As residents of the area comprising a five-block radius around the intersection of E. 38th Street and Chicago Avenue (George Floyd Square), we feel compelled to respond to “Memorial by day, gun haven by night,” (front page, Nov. 12). Our lived experience over the last five-plus months runs counter to the tenor of this article and its depiction of life in our community.

The article’s characterization of our neighborhood fails to contextualize the events described in light of the unprecedented times in which we are living. It neglects to acknowledge how many people in the neighborhood have come together to build safety through community.

The article does not explore the many factors that have contributed to the rise in violent crime in cities like Minneapolis across the country, most notably the intersecting crises of a global pandemic and the deep economic insecurity that many in our community are facing. In addition, the onset of warm weather last spring and the lifting of stay-at-home orders (Minnesota’s came on May 18) both coincided with the increase in crime. When media outlets reference violence “after the death of George Floyd,” they are not recognizing the interconnectedness of all these factors, and are suggesting a false equivalency between the incident and the violence.

This kind of reporting relies on the false premise that correlation implies causation.

Second, the article fails to distinguish between what occurred in the “immediate aftermath of Floyd’s death” and the current climate. The juxtaposition of various events — including a July 9 investigation at the center of the article, with undated quotes from select residents — gives the impression that we are currently undergoing a crime “plague.”

The uprising of last spring and subsequent few weeks aside, our experience as residents and people who have shared space at George Floyd Square contradicts the assertion that gang members use the barricades “to vet who enters the area,” as well as the suggestion that the space that has been “effectively taken over by gang members.” The article also includes the contradictory assertions that police treat the area as a “no-go” zone” where they are reluctant to respond, and yet are “continuing to do a good job.”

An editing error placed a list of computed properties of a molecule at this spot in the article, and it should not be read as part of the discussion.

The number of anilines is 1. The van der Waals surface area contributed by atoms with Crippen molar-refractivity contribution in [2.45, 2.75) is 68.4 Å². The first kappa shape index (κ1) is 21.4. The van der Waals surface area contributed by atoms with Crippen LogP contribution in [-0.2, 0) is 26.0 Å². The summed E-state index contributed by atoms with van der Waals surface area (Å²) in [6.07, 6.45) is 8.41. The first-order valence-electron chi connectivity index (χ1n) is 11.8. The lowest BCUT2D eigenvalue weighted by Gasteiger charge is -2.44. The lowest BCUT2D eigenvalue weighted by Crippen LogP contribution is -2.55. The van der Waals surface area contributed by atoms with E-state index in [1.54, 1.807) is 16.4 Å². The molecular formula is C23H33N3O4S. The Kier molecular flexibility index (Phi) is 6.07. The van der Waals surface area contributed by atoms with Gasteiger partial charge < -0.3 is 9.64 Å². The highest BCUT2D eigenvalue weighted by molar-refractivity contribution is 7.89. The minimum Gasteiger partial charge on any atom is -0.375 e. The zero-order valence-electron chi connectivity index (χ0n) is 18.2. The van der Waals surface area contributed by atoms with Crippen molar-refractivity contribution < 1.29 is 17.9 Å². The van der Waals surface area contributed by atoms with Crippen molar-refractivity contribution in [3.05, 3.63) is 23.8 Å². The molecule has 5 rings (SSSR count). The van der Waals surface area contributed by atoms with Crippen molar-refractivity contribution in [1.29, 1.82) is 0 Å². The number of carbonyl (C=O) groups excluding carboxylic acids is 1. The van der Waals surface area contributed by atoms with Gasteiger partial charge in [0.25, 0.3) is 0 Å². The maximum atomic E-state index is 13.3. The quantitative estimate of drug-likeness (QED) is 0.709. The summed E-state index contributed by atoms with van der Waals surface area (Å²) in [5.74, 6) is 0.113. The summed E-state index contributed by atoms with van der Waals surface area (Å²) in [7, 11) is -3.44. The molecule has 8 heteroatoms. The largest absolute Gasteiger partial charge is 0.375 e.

As a result of these fallacies and contradictions, the article perpetuates the false narrative that the site of George Floyd’s death and the surrounding barricades are the catalyst to brutal, unabated crime.

On the contrary, we have not experienced said crime as a “plague” in our community. We invite a read of a counternarrative presented by the Sept. 16 article “A changed-up National Night Out takes on new meaning in Minneapolis.” It describes a neighborhood block party held at night just blocks from 38th and Chicago.

Over the past five months, our neighborhood has experienced unprecedented relationship-building and mutual aid; we have gotten to know each other and shown up for each other in ways we hadn’t done before. Out of tragedy and trauma has come a new model for what community looks like, and a new approach to block-level public safety and violence prevention. We’ve come to understand that our sense of safety comes from knowing and caring for our neighbors, feeling joy in our neighborhoods and ensuring that people’s basic needs are met.

As mentioned, George Floyd Square is a place of protest against racial injustices, and the community has come together to ask for redress of the underlying systemic issues that lead to crime such as housing inequities and lack of job opportunities.

Everyone who lives in this neighborhood has suffered trauma from the death of George Floyd and the subsequent destabilization of our community. We also, every one of us, want safety. But make no mistake: It must be recognized that we are living at the epicenter of a global movement for justice for Black people. While we want safety, we also seek justice, and we won’t sacrifice one for the other.

 

Julia Eagles, Evan Goldenrod and Jenny M. Jones live in Minneapolis.

This article was also submitted on behalf of 50 additional residents of the five-block radius around E. 38th Street and Chicago Avenue: Nadine Ashby, Theodore (Butchy) Austin, Jesse Barnes, Neal Baxter, Lydia Beattie, Ana Begej, Nat M. Begej, Lindsay Bein, Owen Brafford, Andrew Browne, Cameron Browne, Elizabeth Bushard, Satish Desai, Katherine Dillon, Brittan Donohoe, Herbert Ferguson-Augustus, Hannah Frick, Lucy Geach, Courtney Gildersleeve, Clark Goldenrod, Patricia Good, Marilea Griggs, Jessie Halverson, Susan Heineman, Brian Hill-Kipling, Maggie Hill-Kipling, Cindy Hillman, Lynn Hinkle, Herschel Hoffman, Emily Janisch, Mohamad Khouli, Sarah Larsson, Valerie Leussler, Joshua Leventhal, Heather MacKenzie, Josina Manu, Anders Mattson, Azurite Montgomery, Gloria Mueller, Arianna Nason, Tyler O’Donnell, Lora Pederson, Alexandra Raak, Madeline Ramirez-Tentinger, Nickey Robo, Tyler Russell, Nasreen Sajady, Linda Schaetzel, Mikki VanEps, Jarod Walhowe, Rebecca Wang, Laura Wennstrom and Dana Zettlund.